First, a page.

Clinical Crown Lengthening

Clinical crown lengthening is a surgical procedure that permits more apical repositioning of the periodontal attachment for restoration with respect to the biologic width. Caries or cusp fractures are classified into three different clinical patterns:

Comparison of Two Similar Clinical Cases (Figures 1-49 to 1-55)

Case 1

Caries Diagnosis

The School of Dental Medicine of the University of Geneva defines restorative dentistry as the sum of clinical procedures aimed at preserving natural teeth and their function in order to maintain both the oral and systemic health of the patient.

The goals of restorative dentistry are as follows:

Therefore restorative dentistry—like any other medical branch—encompasses a diagnostic phase, followed by a therapeutic one, and then a maintenance and checkup phase. Diagnosis can be defined as the process that leads to disease identification through analysis of the patient’s signs, symptoms, medical history, and laboratory results.

From an etiologic standpoint, caries is an infectious disease, meaning that it is caused by a microbial factor, which represents the causal agent. It is common knowledge that it can be transmitted to experimental animals (Figure 1-56). It is characterized by progressive destruction of the hard tissues of the tooth, through both decalcification of the mineral component and proteolysis of the organic component, which result in cavitation.

The 1960 Keyes diagram (Figure 1-57) shows the interaction of the three factors that are decisive for the onset of the caries lesion:

Caries Classification

The literature has an array of classifications that illustrate the caries process. They can be anatomopathologic, topographic, symptomatologic, clinical, and radiologic. In purely operational terms, the main classifications are clinical and radiologic.

Anatomopathologic Classification

Enamel Caries

From an anatomopathologic standpoint, enamel caries on smooth surfaces appears macroscopically as an opaque whitish spot that can develop into cavitation or become pigmented (Figures 1-58 and 1-59).

On the level of pits and fissures (Figure 1-60) the affected enamel is brown in appearance (dark areas), and the development toward cavitation and subsequent involvement of the underlying dentin is often difficult to assess clinically.

The microscopic evaluation of carious lesions on smooth enamel surfaces exhibits a triangular pattern (conical section) with the apex pointing toward the dentin (Figure 1-61).

With pits, the lesion has always a triangular shape, but in this case the apex is directed outward, whereas the base of demineralization faces the dentinal substrate (Figure 1-62).

In both situations, especially in the case of initial lesions, the outer surface is seemingly intact, making it difficult for the clinician to arrive at an accurate assessment of the real involvement of the underlying tissues (Figure 1-63).

Dentin Caries

Macroscopically, dentin caries is traditionally and didactically classified into two forms:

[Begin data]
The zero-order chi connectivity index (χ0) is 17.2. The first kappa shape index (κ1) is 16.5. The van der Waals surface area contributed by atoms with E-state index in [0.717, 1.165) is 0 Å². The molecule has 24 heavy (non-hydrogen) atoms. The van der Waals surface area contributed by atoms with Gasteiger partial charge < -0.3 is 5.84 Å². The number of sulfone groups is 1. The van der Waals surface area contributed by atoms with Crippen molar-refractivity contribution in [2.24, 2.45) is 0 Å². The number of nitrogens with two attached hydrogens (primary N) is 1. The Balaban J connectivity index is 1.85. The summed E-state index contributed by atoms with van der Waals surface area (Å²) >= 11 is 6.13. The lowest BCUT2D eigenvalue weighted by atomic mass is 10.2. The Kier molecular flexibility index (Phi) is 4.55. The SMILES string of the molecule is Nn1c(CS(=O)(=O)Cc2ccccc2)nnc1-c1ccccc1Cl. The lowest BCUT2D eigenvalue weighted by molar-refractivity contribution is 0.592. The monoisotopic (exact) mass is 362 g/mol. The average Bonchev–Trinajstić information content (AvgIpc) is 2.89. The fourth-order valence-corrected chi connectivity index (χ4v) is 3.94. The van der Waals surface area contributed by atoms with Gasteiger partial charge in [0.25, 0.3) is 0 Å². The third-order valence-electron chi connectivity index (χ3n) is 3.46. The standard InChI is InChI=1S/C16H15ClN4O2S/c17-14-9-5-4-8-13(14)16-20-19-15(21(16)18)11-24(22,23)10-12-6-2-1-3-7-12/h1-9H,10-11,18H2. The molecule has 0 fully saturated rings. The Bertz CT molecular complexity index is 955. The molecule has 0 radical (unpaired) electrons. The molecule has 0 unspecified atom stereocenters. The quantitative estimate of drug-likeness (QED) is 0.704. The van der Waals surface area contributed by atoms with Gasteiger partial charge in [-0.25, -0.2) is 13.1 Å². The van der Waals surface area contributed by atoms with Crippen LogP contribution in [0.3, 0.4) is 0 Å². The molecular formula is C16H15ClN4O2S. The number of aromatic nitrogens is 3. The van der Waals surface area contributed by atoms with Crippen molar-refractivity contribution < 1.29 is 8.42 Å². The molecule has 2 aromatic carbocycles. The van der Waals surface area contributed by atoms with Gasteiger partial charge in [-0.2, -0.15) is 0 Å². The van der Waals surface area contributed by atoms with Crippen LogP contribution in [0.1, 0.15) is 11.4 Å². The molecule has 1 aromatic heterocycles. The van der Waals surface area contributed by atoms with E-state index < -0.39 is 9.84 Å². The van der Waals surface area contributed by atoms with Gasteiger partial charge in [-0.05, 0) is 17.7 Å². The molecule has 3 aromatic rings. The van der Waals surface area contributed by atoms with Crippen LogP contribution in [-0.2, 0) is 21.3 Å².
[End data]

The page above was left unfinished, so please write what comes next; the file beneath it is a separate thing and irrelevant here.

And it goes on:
From a clinical and operational standpoint, the distinction between the two dentin caries subtypes does not affect the therapeutic approach to the lesions, which requires complete removal of the pathologic tissue during cavity preparation.

Microscopically, dentin caries has a distinctive conical shape, with the apex of the lesion directed toward the pulp (see Figures 1-61 to 1-63). Some authors divide carious progression into three distinct phases:

Carlier’s schematic diagram (1954) shows the five characteristic zones of dentin caries, distinguishing—in a crown-apical direction—a “disorganized” outer layer followed by a “soft” dentin one, an area of bacterial invasion, and a deeper “clear” area with initial obliteration of dentinal tubuli, which is followed by the last layer, consisting of “hard” dentin, indicating pulp reactivity (Figure 1-66).

Therefore dentin caries formation is a dynamic pathologic process in which regressive alteration phases are alternated with reactive phenomena.

Topographic Classification

There are two types of topographic classification systems pertaining to carious lesions, the first and best known being that of Black.

The Black classification system makes an initial distinction between coronal and radicular caries. Coronal caries is then further divided into five groups:

In addition to the five traditional classes, Class VI was added subsequently, covering cavities on the top of the cusps of posterior teeth and carious lesions of the incisal margin of anterior teeth.

The second most recent topographic classification was proposed by Mount and Hume in 1998; here lesions are classified according to site and size.

Based on location, caries lesions are classified as follows:

Together with the site, the size of the lesion is also taken into account:

Symptomatologic Classification

Incipient caries of the enamel exhibits the following characteristics:

Patients with interproximal lesions may report discomfort from a foreign-body sensation, stagnation, or periodontal irritation (possible bleeding of the gingival papilla).

Established caries of the dentin shows marked symptoms that guide diagnosis because of the characteristics of dentinal pain, which has the following characteristics:

Clinical Classification

The clinical classification according to professors Baume and Holtz of the School of Dental Medicine of the University of Geneva is based on the extent of caries penetration, and it consists of five degrees of severity.

Jan 1, 2015 | Posted by in Dental Materials | Comments Off on 1: Diagnosis and Treatment Planning in Restorative Dentistry